A Biblical-Era Textile Collection Discovered in Southern Israel

Feb. 26 2016

Archaeologists excavating the Timna copper mines in the southern tip of Israel have found an unprecedented collection of fabrics thought to date back to the beginning of the first millennium BCE. Raoul Wootliff writes:

“No textiles from this period have ever been found at excavation sites like Jerusalem, Megiddo, and Hazor,” [the excavation’s director, Erez] Ben-Yosef said. “We found fragments of textiles that originated from bags, clothing, tents, ropes, and cords.” The pieces of fabric, some only 5 x 5 centimeters in size, vary in color, weaving technique, and ornamentation. . . .

The Timna valley—now a national park—was a copper-production district with thousands of mines and dozens of smelting sites. . . . The artifacts were dated to the 10th century BCE—the time during which, according to the Bible, King Solomon ruled ancient Israel.

Also found from the same period—as confirmed by radiocarbon dating—were unprecedented quantities of seeds from the biblical “seven species,” the two grains and five fruits [listed by the Bible as the distinguishing crops of] the land of Israel. The mines are believed to have been operated by the semi-nomadic early Edomites, and the discoveries also offer insight into their complex society.

Read more at Times of Israel

More about: Ancient Israel, Archaeology, Edomites, History & Ideas, King Solomon


When It Comes to Peace with Israel, Many Saudis Have Religious Concerns

Sept. 22 2023

While roughly a third of Saudis are willing to cooperate with the Jewish state in matters of technology and commerce, far fewer are willing to allow Israeli teams to compete within the kingdom—let alone support diplomatic normalization. These are just a few results of a recent, detailed, and professional opinion survey—a rarity in Saudi Arabia—that has much bearing on current negotiations involving Washington, Jerusalem, and Riyadh. David Pollock notes some others:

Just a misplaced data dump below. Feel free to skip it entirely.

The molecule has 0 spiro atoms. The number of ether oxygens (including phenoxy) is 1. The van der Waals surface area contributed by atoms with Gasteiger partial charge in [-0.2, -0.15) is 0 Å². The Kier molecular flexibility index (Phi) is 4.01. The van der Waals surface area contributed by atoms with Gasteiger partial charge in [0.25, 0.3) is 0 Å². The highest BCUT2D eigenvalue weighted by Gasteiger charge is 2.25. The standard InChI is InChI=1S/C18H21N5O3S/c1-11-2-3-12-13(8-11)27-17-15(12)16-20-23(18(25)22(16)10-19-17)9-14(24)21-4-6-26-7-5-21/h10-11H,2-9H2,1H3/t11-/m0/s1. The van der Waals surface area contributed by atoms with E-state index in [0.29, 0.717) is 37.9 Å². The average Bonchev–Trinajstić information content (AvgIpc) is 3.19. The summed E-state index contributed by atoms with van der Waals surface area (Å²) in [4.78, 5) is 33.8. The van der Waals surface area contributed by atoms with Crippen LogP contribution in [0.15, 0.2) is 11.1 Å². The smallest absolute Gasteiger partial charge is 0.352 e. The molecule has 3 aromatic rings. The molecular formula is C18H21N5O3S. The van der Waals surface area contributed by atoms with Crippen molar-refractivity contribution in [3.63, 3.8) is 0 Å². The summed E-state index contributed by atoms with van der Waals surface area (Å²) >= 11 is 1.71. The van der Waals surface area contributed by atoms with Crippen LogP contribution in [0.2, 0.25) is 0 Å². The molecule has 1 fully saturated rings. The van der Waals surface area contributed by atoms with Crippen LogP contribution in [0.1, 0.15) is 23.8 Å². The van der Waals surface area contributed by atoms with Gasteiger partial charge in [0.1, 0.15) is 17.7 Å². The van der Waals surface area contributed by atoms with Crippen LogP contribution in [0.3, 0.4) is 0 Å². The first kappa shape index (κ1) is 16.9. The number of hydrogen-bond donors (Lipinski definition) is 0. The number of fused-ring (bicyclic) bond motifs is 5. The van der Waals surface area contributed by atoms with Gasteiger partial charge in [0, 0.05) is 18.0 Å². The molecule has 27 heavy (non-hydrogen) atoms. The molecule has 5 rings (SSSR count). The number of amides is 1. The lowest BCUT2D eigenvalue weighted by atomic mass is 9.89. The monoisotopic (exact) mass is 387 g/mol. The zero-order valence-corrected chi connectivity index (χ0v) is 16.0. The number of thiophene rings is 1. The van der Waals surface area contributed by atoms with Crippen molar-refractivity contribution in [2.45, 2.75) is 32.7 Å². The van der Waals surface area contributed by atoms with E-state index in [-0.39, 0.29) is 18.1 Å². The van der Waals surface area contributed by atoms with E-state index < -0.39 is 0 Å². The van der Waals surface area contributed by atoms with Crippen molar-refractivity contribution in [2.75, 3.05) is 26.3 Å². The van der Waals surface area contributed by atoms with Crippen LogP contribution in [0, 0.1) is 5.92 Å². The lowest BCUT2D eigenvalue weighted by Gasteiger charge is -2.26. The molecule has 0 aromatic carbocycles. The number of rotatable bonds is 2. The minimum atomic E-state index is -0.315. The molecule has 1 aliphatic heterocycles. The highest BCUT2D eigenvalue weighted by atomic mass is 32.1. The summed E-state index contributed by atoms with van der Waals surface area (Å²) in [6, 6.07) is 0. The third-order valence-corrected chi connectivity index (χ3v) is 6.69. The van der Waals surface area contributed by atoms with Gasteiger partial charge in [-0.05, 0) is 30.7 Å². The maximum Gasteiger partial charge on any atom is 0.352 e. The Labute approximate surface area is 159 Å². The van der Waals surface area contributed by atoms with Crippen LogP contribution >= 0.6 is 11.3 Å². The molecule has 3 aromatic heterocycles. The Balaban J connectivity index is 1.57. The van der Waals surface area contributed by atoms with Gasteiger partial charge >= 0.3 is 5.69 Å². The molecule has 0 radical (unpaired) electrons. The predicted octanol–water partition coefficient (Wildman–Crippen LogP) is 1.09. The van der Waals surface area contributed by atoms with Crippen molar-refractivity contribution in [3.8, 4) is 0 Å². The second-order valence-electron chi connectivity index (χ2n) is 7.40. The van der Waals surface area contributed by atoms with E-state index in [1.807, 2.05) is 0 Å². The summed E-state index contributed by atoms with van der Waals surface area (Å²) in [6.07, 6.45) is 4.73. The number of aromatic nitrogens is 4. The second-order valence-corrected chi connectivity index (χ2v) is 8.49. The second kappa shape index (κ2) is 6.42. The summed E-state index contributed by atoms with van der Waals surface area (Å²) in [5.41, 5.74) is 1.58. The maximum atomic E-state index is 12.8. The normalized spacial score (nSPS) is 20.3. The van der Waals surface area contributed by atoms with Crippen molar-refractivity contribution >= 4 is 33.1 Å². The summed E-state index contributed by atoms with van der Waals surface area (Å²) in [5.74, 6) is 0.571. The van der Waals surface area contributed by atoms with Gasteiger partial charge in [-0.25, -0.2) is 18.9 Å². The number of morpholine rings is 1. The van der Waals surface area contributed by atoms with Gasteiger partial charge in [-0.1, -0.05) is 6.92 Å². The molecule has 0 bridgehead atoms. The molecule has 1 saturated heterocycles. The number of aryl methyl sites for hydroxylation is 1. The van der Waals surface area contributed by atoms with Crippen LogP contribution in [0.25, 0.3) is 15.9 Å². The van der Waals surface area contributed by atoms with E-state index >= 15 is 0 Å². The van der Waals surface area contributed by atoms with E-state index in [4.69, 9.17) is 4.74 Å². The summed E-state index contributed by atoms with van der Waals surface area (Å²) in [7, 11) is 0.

When asked about possible factors “in considering whether or not Saudi Arabia should establish official relations with Israel,” the Saudi public opts first for an Islamic—rather than a specifically Saudi—agenda: almost half (46 percent) say it would be “important” to obtain “new Israeli guarantees of Muslim rights at al-Aqsa Mosque and al-Haram al-Sharif [i.e., the Temple Mount] in Jerusalem.” Prioritizing this issue is significantly more popular than any other option offered. . . .

This popular focus on religion is in line with responses to other controversial questions in the survey. Exactly the same percentage, for example, feel “strongly” that “our country should cut off all relations with any other country where anybody hurts the Quran.”

By comparison, Palestinian aspirations come in second place in Saudi popular perceptions of a deal with Israel. Thirty-six percent of the Saudi public say it would be “important” to obtain “new steps toward political rights and better economic opportunities for the Palestinians in the West Bank and Gaza.” Far behind these drivers in popular attitudes, surprisingly, are hypothetical American contributions to a Saudi-Israel deal—even though these have reportedly been under heavy discussion at the official level in recent months.

Therefore, based on this analysis of these new survey findings, all three governments involved in a possible trilateral U.S.-Saudi-Israel deal would be well advised to pay at least as much attention to its religious dimension as to its political, security, and economic ones.

Read more at Washington Institute for Near East Policy

More about: Islam, Israel-Arab relations, Saudi Arabia, Temple Mount